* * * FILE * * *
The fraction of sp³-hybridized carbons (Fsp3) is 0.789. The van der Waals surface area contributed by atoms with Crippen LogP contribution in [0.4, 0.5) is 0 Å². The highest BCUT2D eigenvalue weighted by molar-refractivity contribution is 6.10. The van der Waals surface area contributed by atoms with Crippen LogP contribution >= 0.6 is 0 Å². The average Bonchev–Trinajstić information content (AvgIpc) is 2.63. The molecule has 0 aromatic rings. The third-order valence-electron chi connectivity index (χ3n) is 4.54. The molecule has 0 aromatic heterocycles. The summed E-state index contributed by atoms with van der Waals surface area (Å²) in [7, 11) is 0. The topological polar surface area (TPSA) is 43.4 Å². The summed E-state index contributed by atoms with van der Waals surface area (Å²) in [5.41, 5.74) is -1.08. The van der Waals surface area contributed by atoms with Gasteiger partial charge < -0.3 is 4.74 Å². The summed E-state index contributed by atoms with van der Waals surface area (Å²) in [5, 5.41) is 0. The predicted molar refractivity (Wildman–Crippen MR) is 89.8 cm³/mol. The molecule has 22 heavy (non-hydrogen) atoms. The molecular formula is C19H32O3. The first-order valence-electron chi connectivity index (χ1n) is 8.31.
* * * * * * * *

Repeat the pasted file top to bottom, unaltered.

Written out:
The fraction of sp³-hybridized carbons (Fsp3) is 0.789. The van der Waals surface area contributed by atoms with Crippen LogP contribution in [0.4, 0.5) is 0 Å². The highest BCUT2D eigenvalue weighted by molar-refractivity contribution is 6.10. The van der Waals surface area contributed by atoms with Crippen LogP contribution >= 0.6 is 0 Å². The average Bonchev–Trinajstić information content (AvgIpc) is 2.63. The molecule has 0 aromatic rings. The third-order valence-electron chi connectivity index (χ3n) is 4.54. The molecule has 0 aromatic heterocycles. The summed E-state index contributed by atoms with van der Waals surface area (Å²) in [7, 11) is 0. The topological polar surface area (TPSA) is 43.4 Å². The summed E-state index contributed by atoms with van der Waals surface area (Å²) in [5.41, 5.74) is -1.08. The van der Waals surface area contributed by atoms with Gasteiger partial charge < -0.3 is 4.74 Å². The summed E-state index contributed by atoms with van der Waals surface area (Å²) in [5, 5.41) is 0. The predicted molar refractivity (Wildman–Crippen MR) is 89.8 cm³/mol. The molecule has 22 heavy (non-hydrogen) atoms. The molecular formula is C19H32O3. The first-order valence-electron chi connectivity index (χ1n) is 8.31.